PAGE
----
Iraqi Christians documenting ISIS crimes before cleaning up liberated towns

  • Written by:

Lorraine Caballero
Christians in Iraq are seeking to document the crimes Islamic State of Iraq and Syria (ISIS) militants have committed before cleaning up their liberated villages.
(Reuters/Ahmed Jadallah)An Iraqi Christian police attends the first Sunday mass at the Grand Immaculate Church since it was recaptured from Islamic State in Qaraqosh, near Mosul in Iraq, October 30, 2016.

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Fr. Ammar, who fled Qaraqosh and sought refuge in the Kurdish city of Irbil, returned to his hometown days after Iraqi forces liberated it from the clutches of ISIS. He shared how he cried when he saw the damage to their local hospital and church, Deutsche Welle (DW) relays.

The Qaraqosh priest said he could not recognize both the hospital and the church, and this drove him to tears. He also revealed that the residents are angry at the government for wanting to clean up the town and hide ISIS’ crimes.

“They are angry that the government wants to clean up in Qaraqosh, to hide the crimes,” said Fr. Ammar. “We want to document everything, all the damage and destruction, before anything is cleaned. Already something has been changed, the IS slogans have been painted over.”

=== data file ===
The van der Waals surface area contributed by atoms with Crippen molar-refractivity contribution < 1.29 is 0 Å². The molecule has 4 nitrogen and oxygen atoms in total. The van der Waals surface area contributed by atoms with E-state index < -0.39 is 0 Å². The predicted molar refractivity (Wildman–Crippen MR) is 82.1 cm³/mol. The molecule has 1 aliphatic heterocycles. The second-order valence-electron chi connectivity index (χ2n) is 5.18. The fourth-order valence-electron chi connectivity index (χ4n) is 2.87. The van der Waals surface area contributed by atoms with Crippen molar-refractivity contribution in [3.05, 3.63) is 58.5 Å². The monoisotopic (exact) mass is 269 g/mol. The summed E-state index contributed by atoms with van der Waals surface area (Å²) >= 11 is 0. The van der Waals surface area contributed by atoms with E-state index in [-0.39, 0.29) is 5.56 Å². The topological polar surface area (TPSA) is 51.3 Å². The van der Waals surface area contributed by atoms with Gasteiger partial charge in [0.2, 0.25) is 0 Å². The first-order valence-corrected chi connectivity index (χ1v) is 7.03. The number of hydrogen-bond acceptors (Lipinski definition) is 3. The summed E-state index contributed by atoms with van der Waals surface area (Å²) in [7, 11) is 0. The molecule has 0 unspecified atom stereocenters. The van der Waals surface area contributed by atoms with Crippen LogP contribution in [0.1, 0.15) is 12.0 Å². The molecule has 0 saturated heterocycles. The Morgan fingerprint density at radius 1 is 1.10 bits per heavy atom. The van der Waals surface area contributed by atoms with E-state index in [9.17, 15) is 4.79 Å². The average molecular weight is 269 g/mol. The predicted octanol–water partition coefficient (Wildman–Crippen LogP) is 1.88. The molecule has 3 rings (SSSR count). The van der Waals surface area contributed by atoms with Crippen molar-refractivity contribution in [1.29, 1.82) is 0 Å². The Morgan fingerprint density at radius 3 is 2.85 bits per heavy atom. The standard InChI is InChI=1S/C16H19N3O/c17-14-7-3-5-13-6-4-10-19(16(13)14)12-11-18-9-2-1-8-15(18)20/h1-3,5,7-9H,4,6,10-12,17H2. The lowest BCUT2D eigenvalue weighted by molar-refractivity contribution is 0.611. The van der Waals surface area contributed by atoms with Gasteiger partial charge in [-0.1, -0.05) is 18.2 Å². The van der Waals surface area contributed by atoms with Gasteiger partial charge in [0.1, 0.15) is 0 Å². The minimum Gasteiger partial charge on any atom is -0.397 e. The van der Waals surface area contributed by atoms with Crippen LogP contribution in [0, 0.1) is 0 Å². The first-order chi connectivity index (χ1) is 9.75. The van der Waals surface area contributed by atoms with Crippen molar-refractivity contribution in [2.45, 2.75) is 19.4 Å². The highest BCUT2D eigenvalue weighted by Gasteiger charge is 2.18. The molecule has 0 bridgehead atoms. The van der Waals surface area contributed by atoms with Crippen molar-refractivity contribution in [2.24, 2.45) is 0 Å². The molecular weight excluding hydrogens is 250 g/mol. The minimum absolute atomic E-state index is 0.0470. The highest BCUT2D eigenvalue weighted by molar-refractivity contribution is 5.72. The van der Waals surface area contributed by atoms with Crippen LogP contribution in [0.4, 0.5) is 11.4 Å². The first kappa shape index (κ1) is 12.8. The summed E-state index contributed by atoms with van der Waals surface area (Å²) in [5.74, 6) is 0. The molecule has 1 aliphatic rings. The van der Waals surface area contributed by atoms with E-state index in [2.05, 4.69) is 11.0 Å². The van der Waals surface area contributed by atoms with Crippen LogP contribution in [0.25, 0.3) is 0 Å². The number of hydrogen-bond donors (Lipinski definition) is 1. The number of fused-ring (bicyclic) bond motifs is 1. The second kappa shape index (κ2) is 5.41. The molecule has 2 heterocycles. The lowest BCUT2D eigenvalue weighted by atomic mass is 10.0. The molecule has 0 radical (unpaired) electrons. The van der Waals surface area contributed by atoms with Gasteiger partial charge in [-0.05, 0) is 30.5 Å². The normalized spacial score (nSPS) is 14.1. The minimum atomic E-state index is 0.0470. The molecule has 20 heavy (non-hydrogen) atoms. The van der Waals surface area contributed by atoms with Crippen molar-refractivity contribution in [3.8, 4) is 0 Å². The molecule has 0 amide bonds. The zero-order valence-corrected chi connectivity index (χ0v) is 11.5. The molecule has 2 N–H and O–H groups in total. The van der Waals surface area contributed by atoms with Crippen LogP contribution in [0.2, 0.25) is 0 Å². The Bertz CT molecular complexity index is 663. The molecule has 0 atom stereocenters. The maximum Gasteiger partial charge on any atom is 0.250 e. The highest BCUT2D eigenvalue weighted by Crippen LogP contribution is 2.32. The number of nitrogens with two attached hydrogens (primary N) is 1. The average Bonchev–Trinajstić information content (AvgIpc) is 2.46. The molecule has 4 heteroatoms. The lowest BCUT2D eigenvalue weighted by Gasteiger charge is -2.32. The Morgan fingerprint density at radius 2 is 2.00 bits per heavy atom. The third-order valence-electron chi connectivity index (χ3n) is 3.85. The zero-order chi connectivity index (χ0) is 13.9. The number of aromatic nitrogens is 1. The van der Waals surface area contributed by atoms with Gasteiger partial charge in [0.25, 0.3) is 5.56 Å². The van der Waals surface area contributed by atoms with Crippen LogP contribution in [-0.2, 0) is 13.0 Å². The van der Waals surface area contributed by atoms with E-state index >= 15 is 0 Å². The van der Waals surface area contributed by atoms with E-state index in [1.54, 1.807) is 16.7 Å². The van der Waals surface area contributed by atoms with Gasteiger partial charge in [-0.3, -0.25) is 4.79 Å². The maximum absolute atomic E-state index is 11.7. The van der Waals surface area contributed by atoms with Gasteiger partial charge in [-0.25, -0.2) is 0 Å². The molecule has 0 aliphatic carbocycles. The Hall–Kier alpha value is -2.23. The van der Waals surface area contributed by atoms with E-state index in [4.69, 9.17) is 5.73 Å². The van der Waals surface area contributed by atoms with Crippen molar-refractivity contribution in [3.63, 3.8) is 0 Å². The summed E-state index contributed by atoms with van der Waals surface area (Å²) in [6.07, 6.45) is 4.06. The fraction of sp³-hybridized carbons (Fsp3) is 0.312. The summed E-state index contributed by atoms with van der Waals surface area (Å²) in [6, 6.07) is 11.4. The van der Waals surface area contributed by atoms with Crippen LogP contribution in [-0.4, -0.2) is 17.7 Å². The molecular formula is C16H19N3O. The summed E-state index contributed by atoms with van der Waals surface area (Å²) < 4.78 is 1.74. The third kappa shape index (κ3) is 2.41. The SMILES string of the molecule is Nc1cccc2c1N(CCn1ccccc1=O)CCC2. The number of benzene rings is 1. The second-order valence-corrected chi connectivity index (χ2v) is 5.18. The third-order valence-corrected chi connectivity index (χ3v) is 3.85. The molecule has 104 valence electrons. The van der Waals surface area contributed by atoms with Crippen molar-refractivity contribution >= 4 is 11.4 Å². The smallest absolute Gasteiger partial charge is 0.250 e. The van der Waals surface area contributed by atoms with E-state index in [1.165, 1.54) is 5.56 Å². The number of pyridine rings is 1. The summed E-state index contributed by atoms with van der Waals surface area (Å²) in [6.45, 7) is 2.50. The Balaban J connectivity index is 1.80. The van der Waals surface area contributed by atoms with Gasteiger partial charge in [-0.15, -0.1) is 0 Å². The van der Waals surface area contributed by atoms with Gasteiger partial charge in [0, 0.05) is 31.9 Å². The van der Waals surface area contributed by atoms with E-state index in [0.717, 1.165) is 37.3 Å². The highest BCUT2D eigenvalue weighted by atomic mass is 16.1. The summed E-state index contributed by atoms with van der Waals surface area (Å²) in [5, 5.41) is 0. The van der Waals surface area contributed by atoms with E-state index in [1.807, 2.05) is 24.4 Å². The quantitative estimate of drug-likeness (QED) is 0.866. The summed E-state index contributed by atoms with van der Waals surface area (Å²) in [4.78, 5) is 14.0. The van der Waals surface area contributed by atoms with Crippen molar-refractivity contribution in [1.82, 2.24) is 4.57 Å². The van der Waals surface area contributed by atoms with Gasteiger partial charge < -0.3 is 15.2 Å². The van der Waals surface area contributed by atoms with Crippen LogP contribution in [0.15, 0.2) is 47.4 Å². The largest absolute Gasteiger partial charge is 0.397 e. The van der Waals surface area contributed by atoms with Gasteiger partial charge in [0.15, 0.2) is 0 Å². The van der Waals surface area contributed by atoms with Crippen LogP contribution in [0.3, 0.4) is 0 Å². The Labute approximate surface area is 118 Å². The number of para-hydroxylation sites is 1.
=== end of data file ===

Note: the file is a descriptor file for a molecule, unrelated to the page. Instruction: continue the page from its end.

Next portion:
In addition, Fr. Ammar said ISIS leaders occupied the best houses in Qaraqosh. He showed DW a photo with several names starting with “Abu” and said the militants wrote their names on the wall of the Church of The Immaculate.

The priest said many of the jihadists were locals from other villages and that they supplied the leaders with fuel and food. The militants also looted all the houses in Qaraqosh and even opened graves to take valuables buried with the dead. They reportedly turned Yazidi women into their slaves.

Right now, Iraqi Christians fear that they will still be persecuted in the post-ISIS years. In an interview with The Christian Post, Chaldean Syriac Assyrian Popular Council’s head of foreign relations committee Loay Mikhael said the Christians will not go back to their homeland unless the Iraqi government, Kurdish Regional Government (KRG), and the international community guarantee them a life free of another radical Islam uprising.

At present, the future of Christians in post-ISIS Iraq is still unclear, but Mikhael said they should be able to return to their homelands and “rule themselves” in a special province or a safe haven. The central government and KRG’s conflict over the claim on the Nineveh Plains should also come to an end.